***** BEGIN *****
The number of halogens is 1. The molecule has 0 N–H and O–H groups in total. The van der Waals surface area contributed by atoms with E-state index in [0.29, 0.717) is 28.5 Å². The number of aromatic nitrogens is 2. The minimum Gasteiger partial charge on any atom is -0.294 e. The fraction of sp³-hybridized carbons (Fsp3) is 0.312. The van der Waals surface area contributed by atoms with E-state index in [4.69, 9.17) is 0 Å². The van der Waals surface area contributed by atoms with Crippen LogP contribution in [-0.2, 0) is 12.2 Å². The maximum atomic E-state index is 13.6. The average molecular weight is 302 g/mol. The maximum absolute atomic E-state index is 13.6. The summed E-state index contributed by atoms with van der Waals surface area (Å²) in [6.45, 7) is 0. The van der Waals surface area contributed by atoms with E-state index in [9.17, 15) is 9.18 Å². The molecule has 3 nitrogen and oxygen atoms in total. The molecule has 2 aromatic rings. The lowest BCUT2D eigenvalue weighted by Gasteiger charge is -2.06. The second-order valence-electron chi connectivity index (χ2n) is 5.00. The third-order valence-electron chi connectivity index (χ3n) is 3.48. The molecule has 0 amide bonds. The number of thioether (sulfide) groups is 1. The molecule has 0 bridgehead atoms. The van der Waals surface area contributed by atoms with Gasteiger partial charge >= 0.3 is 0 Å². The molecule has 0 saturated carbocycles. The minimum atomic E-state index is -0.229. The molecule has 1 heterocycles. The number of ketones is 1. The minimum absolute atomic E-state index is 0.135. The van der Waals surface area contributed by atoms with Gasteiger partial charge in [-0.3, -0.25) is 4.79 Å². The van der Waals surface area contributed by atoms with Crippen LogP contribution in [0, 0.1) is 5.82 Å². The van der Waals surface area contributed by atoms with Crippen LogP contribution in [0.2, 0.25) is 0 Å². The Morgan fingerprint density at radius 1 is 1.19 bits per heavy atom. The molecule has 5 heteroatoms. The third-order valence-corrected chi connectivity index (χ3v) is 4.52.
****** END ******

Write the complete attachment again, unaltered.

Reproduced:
The number of halogens is 1. The molecule has 0 N–H and O–H groups in total. The van der Waals surface area contributed by atoms with E-state index in [0.29, 0.717) is 28.5 Å². The number of aromatic nitrogens is 2. The minimum Gasteiger partial charge on any atom is -0.294 e. The fraction of sp³-hybridized carbons (Fsp3) is 0.312. The van der Waals surface area contributed by atoms with E-state index in [4.69, 9.17) is 0 Å². The van der Waals surface area contributed by atoms with Crippen LogP contribution in [-0.2, 0) is 12.2 Å². The maximum atomic E-state index is 13.6. The average molecular weight is 302 g/mol. The maximum absolute atomic E-state index is 13.6. The summed E-state index contributed by atoms with van der Waals surface area (Å²) in [6.45, 7) is 0. The van der Waals surface area contributed by atoms with E-state index in [9.17, 15) is 9.18 Å². The molecule has 3 nitrogen and oxygen atoms in total. The molecule has 2 aromatic rings. The lowest BCUT2D eigenvalue weighted by Gasteiger charge is -2.06. The second-order valence-electron chi connectivity index (χ2n) is 5.00. The third-order valence-electron chi connectivity index (χ3n) is 3.48. The molecule has 0 amide bonds. The number of thioether (sulfide) groups is 1. The molecule has 0 bridgehead atoms. The van der Waals surface area contributed by atoms with Gasteiger partial charge >= 0.3 is 0 Å². The molecule has 0 saturated carbocycles. The minimum atomic E-state index is -0.229. The molecule has 1 heterocycles. The number of ketones is 1. The minimum absolute atomic E-state index is 0.135. The van der Waals surface area contributed by atoms with Gasteiger partial charge in [-0.3, -0.25) is 4.79 Å². The van der Waals surface area contributed by atoms with Crippen LogP contribution in [0, 0.1) is 5.82 Å². The van der Waals surface area contributed by atoms with Crippen LogP contribution in [0.2, 0.25) is 0 Å². The Morgan fingerprint density at radius 1 is 1.19 bits per heavy atom. The molecule has 5 heteroatoms. The third-order valence-corrected chi connectivity index (χ3v) is 4.52.